Research on Continuous Improvement: Exploring the Complexities of Managing Educational Change


As a result of the frustration with the dominant “What Works” paradigm of large-scale research-based improvement, practitioners, researchers, foundations, and policymakers are increasingly embracing a set of ideas and practices that can be collectively labeled continuous improvement (CI) methods. This chapter provides a comparative review of these methods, paying particular attention to CI methods’ intellectual influences, theories of action, and affordances and challenges in practice. We first map out and explore the shared intellectual forebears that CI methods draw on. We then discuss three kinds of complexity to which CI methods explicitly attend—ambiguity, variability, and interdependence—and how CI methods seek a balance of local and formal knowledge in response to this complexity. We go on to argue that CI methods are generally less attentive to the relational and political dimensions of educational change and that this leads to challenges in practice. We conclude by considering CI methods’ aspirations for impact at scale, and offer a number of recommendations to inform future research and practice.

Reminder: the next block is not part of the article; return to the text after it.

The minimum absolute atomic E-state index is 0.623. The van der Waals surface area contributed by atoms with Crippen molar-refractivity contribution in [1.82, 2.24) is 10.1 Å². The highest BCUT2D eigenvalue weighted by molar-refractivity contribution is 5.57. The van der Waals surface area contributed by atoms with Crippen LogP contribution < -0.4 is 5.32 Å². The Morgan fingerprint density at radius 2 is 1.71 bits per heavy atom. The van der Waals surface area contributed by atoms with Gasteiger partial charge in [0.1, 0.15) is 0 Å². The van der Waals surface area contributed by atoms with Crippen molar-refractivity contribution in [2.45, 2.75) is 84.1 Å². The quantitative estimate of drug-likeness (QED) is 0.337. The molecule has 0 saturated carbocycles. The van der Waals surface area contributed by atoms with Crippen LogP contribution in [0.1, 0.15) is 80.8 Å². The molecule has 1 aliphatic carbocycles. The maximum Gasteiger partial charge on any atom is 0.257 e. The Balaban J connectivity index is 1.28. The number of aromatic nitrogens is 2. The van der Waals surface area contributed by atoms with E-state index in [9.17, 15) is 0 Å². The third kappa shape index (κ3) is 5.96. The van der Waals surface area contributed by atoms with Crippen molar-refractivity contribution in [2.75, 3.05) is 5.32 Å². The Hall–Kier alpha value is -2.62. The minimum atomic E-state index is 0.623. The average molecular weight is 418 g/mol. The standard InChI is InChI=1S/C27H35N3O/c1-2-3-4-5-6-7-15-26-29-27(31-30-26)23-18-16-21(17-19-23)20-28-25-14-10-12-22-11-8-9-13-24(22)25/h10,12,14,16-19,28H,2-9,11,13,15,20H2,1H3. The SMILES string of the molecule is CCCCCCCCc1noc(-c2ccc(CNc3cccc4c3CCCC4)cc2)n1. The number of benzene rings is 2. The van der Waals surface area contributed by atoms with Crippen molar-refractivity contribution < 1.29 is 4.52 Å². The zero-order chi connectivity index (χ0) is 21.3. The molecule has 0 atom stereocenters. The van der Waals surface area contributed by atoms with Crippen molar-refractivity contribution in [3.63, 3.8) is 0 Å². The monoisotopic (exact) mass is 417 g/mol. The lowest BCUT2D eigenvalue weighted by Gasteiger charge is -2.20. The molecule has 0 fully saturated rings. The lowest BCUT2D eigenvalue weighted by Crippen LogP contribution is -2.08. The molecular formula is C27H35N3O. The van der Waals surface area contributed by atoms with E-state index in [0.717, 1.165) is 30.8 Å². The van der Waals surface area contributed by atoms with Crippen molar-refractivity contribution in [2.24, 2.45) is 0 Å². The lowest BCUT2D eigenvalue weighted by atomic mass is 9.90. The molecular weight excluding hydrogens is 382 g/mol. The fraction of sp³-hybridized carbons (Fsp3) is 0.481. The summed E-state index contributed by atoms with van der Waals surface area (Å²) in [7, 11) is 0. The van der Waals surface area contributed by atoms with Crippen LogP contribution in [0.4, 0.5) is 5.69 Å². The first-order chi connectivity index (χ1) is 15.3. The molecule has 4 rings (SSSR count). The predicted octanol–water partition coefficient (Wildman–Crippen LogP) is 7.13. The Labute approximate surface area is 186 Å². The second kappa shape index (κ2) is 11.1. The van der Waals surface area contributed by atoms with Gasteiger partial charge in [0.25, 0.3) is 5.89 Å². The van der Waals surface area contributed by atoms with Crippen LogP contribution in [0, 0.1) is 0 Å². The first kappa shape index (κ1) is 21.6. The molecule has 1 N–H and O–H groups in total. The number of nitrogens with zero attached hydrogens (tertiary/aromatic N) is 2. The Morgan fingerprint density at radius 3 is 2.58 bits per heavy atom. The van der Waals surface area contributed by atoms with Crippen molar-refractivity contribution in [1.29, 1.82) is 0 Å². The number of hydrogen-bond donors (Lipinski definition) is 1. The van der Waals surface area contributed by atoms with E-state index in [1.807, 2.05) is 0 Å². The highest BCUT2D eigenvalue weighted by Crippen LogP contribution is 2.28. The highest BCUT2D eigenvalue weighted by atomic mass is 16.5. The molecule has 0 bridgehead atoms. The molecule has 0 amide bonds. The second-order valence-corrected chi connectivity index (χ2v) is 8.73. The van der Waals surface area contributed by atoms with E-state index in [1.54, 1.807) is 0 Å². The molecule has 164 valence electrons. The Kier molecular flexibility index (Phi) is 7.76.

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A. Peterson
J. Mehta
K. Frumin
M. Yurkofsky
R. Horwitz-Willis
SAGE Publications
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